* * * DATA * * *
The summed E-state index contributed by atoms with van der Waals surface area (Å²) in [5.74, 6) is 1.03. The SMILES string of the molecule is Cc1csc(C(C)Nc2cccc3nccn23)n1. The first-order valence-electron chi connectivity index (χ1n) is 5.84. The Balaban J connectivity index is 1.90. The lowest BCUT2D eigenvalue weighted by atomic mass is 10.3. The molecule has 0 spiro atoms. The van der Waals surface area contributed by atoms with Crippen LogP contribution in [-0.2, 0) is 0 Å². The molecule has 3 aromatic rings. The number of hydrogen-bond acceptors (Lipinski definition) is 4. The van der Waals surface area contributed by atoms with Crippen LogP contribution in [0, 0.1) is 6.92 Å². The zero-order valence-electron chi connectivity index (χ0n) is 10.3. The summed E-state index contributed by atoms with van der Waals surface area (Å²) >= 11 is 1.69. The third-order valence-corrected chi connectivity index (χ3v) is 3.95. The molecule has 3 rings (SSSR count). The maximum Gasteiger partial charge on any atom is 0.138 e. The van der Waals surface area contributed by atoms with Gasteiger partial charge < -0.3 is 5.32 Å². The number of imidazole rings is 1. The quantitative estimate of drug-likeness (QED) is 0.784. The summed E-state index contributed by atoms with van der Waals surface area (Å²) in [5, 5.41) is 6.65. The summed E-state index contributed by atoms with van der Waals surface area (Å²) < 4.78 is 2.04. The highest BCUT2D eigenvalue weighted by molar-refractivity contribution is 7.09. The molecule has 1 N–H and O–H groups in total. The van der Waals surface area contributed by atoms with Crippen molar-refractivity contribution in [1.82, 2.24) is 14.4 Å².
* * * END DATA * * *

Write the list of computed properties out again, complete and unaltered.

The summed E-state index contributed by atoms with van der Waals surface area (Å²) in [5.74, 6) is 1.03. The SMILES string of the molecule is Cc1csc(C(C)Nc2cccc3nccn23)n1. The first-order valence-electron chi connectivity index (χ1n) is 5.84. The Balaban J connectivity index is 1.90. The lowest BCUT2D eigenvalue weighted by atomic mass is 10.3. The molecule has 0 spiro atoms. The van der Waals surface area contributed by atoms with Crippen LogP contribution in [-0.2, 0) is 0 Å². The molecule has 3 aromatic rings. The number of hydrogen-bond acceptors (Lipinski definition) is 4. The van der Waals surface area contributed by atoms with Crippen LogP contribution in [0, 0.1) is 6.92 Å². The zero-order valence-electron chi connectivity index (χ0n) is 10.3. The summed E-state index contributed by atoms with van der Waals surface area (Å²) >= 11 is 1.69. The third-order valence-corrected chi connectivity index (χ3v) is 3.95. The molecule has 3 rings (SSSR count). The maximum Gasteiger partial charge on any atom is 0.138 e. The van der Waals surface area contributed by atoms with Gasteiger partial charge < -0.3 is 5.32 Å². The number of imidazole rings is 1. The quantitative estimate of drug-likeness (QED) is 0.784. The summed E-state index contributed by atoms with van der Waals surface area (Å²) in [5, 5.41) is 6.65. The summed E-state index contributed by atoms with van der Waals surface area (Å²) < 4.78 is 2.04. The highest BCUT2D eigenvalue weighted by molar-refractivity contribution is 7.09. The molecule has 1 N–H and O–H groups in total. The van der Waals surface area contributed by atoms with Crippen molar-refractivity contribution in [1.82, 2.24) is 14.4 Å².